Towards cleaner nesting

Brian Goetz brian.goetz at
Fri Jan 10 03:02:50 UTC 2020

>> Of course, some of these don't make sense, such as "constructors in field initializers", so it's not quite as simple as that, but yes, we should seek to bust the _gratuitous_ restrictions.
> Yeah, thinking a bit more, I guess I'd refine my list like so:
> Type declarations:
> - top-level/static classes
> - inner classes*
> - interfaces
> - records
> - enums
> - annotation types
> Method declarations:
> - static methods
> - instance/local methods*
> - static initializers
> - instance initializers/constructors*
> Variable declarations (leaf nodes, not containers):
> - instance/local variables*
> - static variables

Well, variable declarations are not _quite_ leaf nodes:

     int x = switch (foo) {
         case 1 -> {
             class LocalToSwitch { }
             yield new LocalToSwitch();

So variable initializers can have expressions in them, which can have 
statements in them ... which can have local classes.  In this way, 
static/instance variable initializers are a like static/instance class 

> And then "anything can be nested inside of anything" has the following exceptions:
> - interfaces can't directly contain instance initializers/constructors, instance/local variables, or inner classes (maybe)
In order to have inner classes in an interface, we'd have to have a 
non-static modifier, since nested classes in interfaces are allowed now 
and are implicitly static.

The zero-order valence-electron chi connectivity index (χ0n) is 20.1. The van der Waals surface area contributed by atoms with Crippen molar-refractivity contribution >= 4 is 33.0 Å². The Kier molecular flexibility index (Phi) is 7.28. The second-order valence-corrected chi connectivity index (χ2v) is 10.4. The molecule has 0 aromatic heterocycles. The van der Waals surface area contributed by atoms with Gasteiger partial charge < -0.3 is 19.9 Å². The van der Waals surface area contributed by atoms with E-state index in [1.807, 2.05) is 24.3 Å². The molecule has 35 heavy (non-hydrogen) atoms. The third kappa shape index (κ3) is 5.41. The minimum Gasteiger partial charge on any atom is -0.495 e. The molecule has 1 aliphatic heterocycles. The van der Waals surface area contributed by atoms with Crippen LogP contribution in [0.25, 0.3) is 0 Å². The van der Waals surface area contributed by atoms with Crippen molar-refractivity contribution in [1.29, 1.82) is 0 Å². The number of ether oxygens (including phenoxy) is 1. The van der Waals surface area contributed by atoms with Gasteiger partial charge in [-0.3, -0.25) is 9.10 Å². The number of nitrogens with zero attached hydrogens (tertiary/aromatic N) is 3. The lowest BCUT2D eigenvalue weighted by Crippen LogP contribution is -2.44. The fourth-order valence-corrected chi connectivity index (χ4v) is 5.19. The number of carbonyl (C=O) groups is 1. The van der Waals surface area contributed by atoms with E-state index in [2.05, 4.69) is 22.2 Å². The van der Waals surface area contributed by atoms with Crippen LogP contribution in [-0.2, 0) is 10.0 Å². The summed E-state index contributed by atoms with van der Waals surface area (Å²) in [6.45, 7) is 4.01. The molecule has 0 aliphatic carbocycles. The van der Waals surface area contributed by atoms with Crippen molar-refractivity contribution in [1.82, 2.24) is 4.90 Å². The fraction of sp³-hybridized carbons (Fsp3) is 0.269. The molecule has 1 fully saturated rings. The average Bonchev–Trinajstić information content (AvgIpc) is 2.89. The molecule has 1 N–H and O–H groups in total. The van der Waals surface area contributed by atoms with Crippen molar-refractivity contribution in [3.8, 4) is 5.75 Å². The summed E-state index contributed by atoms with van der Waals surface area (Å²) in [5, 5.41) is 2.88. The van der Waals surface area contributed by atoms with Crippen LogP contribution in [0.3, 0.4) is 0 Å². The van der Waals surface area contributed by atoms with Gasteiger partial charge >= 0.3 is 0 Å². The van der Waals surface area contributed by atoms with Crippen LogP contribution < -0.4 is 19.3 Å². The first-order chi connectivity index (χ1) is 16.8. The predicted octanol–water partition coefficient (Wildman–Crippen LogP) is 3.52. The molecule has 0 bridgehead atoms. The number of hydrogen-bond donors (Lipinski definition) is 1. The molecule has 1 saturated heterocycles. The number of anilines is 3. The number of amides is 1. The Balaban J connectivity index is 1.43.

> - records can't directly contain instance/local variables
> - annotation types can't directly contain things prohibited in interfaces, or instance/local methods (maybe)
  - currently annos cannot have fields, default methods, or static 
methods -- this still seems a reasonable restriction.
> - method declarations of any kind can't directly contain static initializers, instance initializers/constructors, static methods (maybe), or static variables (maybe)
I think static local methods make perfect sense here, because the 
meaning of static is being broadened to cover the capture of both 
instance context and locals.
> So, not quite "anything goes", but a much shorter and more refined list of prohibitions than we had previously.

Your list doesn't treat constructors, either as "what can contain them" 
(pretty clear that's classes/records/enums only), or as "what can they 
contain" (could a constructor have, for example, a local method or a 
local class.)

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